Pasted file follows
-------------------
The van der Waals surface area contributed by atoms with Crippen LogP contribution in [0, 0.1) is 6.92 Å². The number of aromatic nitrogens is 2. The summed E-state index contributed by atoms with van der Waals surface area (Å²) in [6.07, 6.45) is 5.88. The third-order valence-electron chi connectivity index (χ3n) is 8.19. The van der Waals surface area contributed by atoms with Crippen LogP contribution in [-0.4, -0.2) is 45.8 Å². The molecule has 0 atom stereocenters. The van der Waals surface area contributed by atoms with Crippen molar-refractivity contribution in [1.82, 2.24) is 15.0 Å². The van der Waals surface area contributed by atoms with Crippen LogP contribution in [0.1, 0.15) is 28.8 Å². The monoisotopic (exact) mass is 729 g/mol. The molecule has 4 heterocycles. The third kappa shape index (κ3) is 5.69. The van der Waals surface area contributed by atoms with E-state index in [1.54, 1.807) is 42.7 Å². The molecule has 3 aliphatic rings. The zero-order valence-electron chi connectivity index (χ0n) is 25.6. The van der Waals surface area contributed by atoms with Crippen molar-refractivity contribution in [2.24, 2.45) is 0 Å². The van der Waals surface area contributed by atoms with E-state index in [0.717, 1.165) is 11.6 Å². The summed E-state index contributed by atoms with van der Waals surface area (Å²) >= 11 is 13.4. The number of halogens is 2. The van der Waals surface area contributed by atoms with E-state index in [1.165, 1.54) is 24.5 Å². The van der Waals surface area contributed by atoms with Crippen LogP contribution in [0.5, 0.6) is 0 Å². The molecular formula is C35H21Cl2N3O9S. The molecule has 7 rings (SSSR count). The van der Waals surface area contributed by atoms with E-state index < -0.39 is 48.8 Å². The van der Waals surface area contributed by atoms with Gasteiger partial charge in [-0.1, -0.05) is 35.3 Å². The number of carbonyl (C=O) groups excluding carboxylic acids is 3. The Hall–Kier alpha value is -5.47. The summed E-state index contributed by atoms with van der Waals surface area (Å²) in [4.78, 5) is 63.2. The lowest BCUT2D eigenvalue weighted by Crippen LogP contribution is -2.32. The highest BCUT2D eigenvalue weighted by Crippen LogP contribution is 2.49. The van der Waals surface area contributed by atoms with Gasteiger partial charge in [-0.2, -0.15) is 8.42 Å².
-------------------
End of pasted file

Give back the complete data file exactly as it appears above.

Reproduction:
The van der Waals surface area contributed by atoms with Crippen LogP contribution in [0, 0.1) is 6.92 Å². The number of aromatic nitrogens is 2. The summed E-state index contributed by atoms with van der Waals surface area (Å²) in [6.07, 6.45) is 5.88. The third-order valence-electron chi connectivity index (χ3n) is 8.19. The van der Waals surface area contributed by atoms with Crippen LogP contribution in [-0.4, -0.2) is 45.8 Å². The molecule has 0 atom stereocenters. The van der Waals surface area contributed by atoms with Crippen molar-refractivity contribution in [1.82, 2.24) is 15.0 Å². The van der Waals surface area contributed by atoms with Crippen LogP contribution in [0.1, 0.15) is 28.8 Å². The monoisotopic (exact) mass is 729 g/mol. The molecule has 4 heterocycles. The third kappa shape index (κ3) is 5.69. The van der Waals surface area contributed by atoms with E-state index in [1.54, 1.807) is 42.7 Å². The molecule has 3 aliphatic rings. The zero-order valence-electron chi connectivity index (χ0n) is 25.6. The van der Waals surface area contributed by atoms with Crippen molar-refractivity contribution in [2.24, 2.45) is 0 Å². The van der Waals surface area contributed by atoms with E-state index in [0.717, 1.165) is 11.6 Å². The summed E-state index contributed by atoms with van der Waals surface area (Å²) >= 11 is 13.4. The number of halogens is 2. The van der Waals surface area contributed by atoms with E-state index in [1.165, 1.54) is 24.5 Å². The van der Waals surface area contributed by atoms with Crippen LogP contribution in [0.5, 0.6) is 0 Å². The molecular formula is C35H21Cl2N3O9S. The molecule has 7 rings (SSSR count). The van der Waals surface area contributed by atoms with E-state index < -0.39 is 48.8 Å². The van der Waals surface area contributed by atoms with Gasteiger partial charge in [-0.1, -0.05) is 35.3 Å². The number of carbonyl (C=O) groups excluding carboxylic acids is 3. The Hall–Kier alpha value is -5.47. The summed E-state index contributed by atoms with van der Waals surface area (Å²) in [4.78, 5) is 63.2. The lowest BCUT2D eigenvalue weighted by Crippen LogP contribution is -2.32. The highest BCUT2D eigenvalue weighted by Crippen LogP contribution is 2.49. The van der Waals surface area contributed by atoms with Gasteiger partial charge in [-0.2, -0.15) is 8.42 Å².